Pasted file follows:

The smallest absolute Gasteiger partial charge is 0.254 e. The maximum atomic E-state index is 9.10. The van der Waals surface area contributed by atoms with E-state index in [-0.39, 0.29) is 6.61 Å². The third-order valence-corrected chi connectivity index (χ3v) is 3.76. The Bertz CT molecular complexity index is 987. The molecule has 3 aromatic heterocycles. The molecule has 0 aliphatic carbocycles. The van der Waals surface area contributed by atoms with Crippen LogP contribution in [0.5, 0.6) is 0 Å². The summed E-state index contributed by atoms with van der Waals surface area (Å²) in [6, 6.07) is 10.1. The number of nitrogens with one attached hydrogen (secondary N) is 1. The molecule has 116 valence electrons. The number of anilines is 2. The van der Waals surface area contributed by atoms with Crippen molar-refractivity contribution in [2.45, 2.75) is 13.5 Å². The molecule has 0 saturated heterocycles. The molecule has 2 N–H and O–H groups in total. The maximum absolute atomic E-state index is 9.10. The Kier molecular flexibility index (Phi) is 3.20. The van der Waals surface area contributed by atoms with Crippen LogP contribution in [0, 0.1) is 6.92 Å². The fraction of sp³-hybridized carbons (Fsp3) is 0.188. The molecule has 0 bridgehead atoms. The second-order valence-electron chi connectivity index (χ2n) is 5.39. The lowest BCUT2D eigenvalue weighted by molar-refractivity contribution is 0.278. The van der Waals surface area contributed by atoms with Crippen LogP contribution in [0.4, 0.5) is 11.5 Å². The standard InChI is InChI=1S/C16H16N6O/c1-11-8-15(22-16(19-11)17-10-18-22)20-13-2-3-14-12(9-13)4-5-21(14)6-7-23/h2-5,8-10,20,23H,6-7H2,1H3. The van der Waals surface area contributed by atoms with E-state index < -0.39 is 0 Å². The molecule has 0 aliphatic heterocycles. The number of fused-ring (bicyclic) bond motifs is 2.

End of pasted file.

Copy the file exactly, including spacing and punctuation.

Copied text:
The smallest absolute Gasteiger partial charge is 0.254 e. The maximum atomic E-state index is 9.10. The van der Waals surface area contributed by atoms with E-state index in [-0.39, 0.29) is 6.61 Å². The third-order valence-corrected chi connectivity index (χ3v) is 3.76. The Bertz CT molecular complexity index is 987. The molecule has 3 aromatic heterocycles. The molecule has 0 aliphatic carbocycles. The van der Waals surface area contributed by atoms with Crippen LogP contribution in [0.5, 0.6) is 0 Å². The summed E-state index contributed by atoms with van der Waals surface area (Å²) in [6, 6.07) is 10.1. The number of nitrogens with one attached hydrogen (secondary N) is 1. The molecule has 116 valence electrons. The number of anilines is 2. The van der Waals surface area contributed by atoms with Crippen molar-refractivity contribution in [2.45, 2.75) is 13.5 Å². The molecule has 0 saturated heterocycles. The molecule has 2 N–H and O–H groups in total. The maximum absolute atomic E-state index is 9.10. The Kier molecular flexibility index (Phi) is 3.20. The van der Waals surface area contributed by atoms with Crippen LogP contribution in [0, 0.1) is 6.92 Å². The fraction of sp³-hybridized carbons (Fsp3) is 0.188. The molecule has 0 bridgehead atoms. The second-order valence-electron chi connectivity index (χ2n) is 5.39. The lowest BCUT2D eigenvalue weighted by molar-refractivity contribution is 0.278. The van der Waals surface area contributed by atoms with Crippen LogP contribution in [0.4, 0.5) is 11.5 Å². The standard InChI is InChI=1S/C16H16N6O/c1-11-8-15(22-16(19-11)17-10-18-22)20-13-2-3-14-12(9-13)4-5-21(14)6-7-23/h2-5,8-10,20,23H,6-7H2,1H3. The van der Waals surface area contributed by atoms with E-state index < -0.39 is 0 Å². The molecule has 0 aliphatic heterocycles. The number of fused-ring (bicyclic) bond motifs is 2.